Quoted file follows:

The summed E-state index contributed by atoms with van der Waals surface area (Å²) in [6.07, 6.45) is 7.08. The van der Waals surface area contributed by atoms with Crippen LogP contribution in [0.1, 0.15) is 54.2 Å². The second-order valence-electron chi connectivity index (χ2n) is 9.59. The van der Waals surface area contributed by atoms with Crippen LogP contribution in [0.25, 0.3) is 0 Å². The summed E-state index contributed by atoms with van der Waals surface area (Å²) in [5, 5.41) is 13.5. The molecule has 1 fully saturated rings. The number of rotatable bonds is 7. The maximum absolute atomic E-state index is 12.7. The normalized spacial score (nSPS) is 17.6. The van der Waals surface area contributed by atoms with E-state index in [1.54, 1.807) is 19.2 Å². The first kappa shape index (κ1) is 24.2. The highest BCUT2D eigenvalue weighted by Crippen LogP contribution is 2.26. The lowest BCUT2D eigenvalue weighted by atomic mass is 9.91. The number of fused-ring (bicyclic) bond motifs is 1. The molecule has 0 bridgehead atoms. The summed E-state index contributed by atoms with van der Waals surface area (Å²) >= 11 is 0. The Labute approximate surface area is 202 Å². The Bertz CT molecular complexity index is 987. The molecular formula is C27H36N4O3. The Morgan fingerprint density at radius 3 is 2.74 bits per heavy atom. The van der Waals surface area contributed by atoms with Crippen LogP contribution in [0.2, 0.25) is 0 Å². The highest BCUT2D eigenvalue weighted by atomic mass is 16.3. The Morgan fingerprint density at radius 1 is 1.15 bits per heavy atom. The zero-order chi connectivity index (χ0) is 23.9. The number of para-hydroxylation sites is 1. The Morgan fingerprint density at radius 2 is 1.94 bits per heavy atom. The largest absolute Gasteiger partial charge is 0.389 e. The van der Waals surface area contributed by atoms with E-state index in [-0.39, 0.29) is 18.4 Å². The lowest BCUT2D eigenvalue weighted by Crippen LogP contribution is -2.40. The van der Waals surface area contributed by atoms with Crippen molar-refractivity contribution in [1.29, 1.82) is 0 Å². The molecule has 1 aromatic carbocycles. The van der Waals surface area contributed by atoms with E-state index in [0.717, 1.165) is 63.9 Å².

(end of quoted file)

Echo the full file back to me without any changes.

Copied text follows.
The summed E-state index contributed by atoms with van der Waals surface area (Å²) in [6.07, 6.45) is 7.08. The van der Waals surface area contributed by atoms with Crippen LogP contribution in [0.1, 0.15) is 54.2 Å². The second-order valence-electron chi connectivity index (χ2n) is 9.59. The van der Waals surface area contributed by atoms with Crippen LogP contribution in [0.25, 0.3) is 0 Å². The summed E-state index contributed by atoms with van der Waals surface area (Å²) in [5, 5.41) is 13.5. The molecule has 1 fully saturated rings. The number of rotatable bonds is 7. The maximum absolute atomic E-state index is 12.7. The normalized spacial score (nSPS) is 17.6. The van der Waals surface area contributed by atoms with E-state index in [1.54, 1.807) is 19.2 Å². The first kappa shape index (κ1) is 24.2. The highest BCUT2D eigenvalue weighted by Crippen LogP contribution is 2.26. The lowest BCUT2D eigenvalue weighted by atomic mass is 9.91. The number of fused-ring (bicyclic) bond motifs is 1. The molecule has 0 bridgehead atoms. The summed E-state index contributed by atoms with van der Waals surface area (Å²) >= 11 is 0. The Labute approximate surface area is 202 Å². The Bertz CT molecular complexity index is 987. The molecular formula is C27H36N4O3. The Morgan fingerprint density at radius 3 is 2.74 bits per heavy atom. The van der Waals surface area contributed by atoms with Crippen LogP contribution in [0.2, 0.25) is 0 Å². The highest BCUT2D eigenvalue weighted by atomic mass is 16.3. The Morgan fingerprint density at radius 1 is 1.15 bits per heavy atom. The zero-order chi connectivity index (χ0) is 23.9. The number of para-hydroxylation sites is 1. The Morgan fingerprint density at radius 2 is 1.94 bits per heavy atom. The largest absolute Gasteiger partial charge is 0.389 e. The van der Waals surface area contributed by atoms with E-state index in [-0.39, 0.29) is 18.4 Å². The lowest BCUT2D eigenvalue weighted by Crippen LogP contribution is -2.40. The van der Waals surface area contributed by atoms with Crippen molar-refractivity contribution in [1.29, 1.82) is 0 Å². The molecule has 1 aromatic carbocycles. The van der Waals surface area contributed by atoms with E-state index in [0.717, 1.165) is 63.9 Å².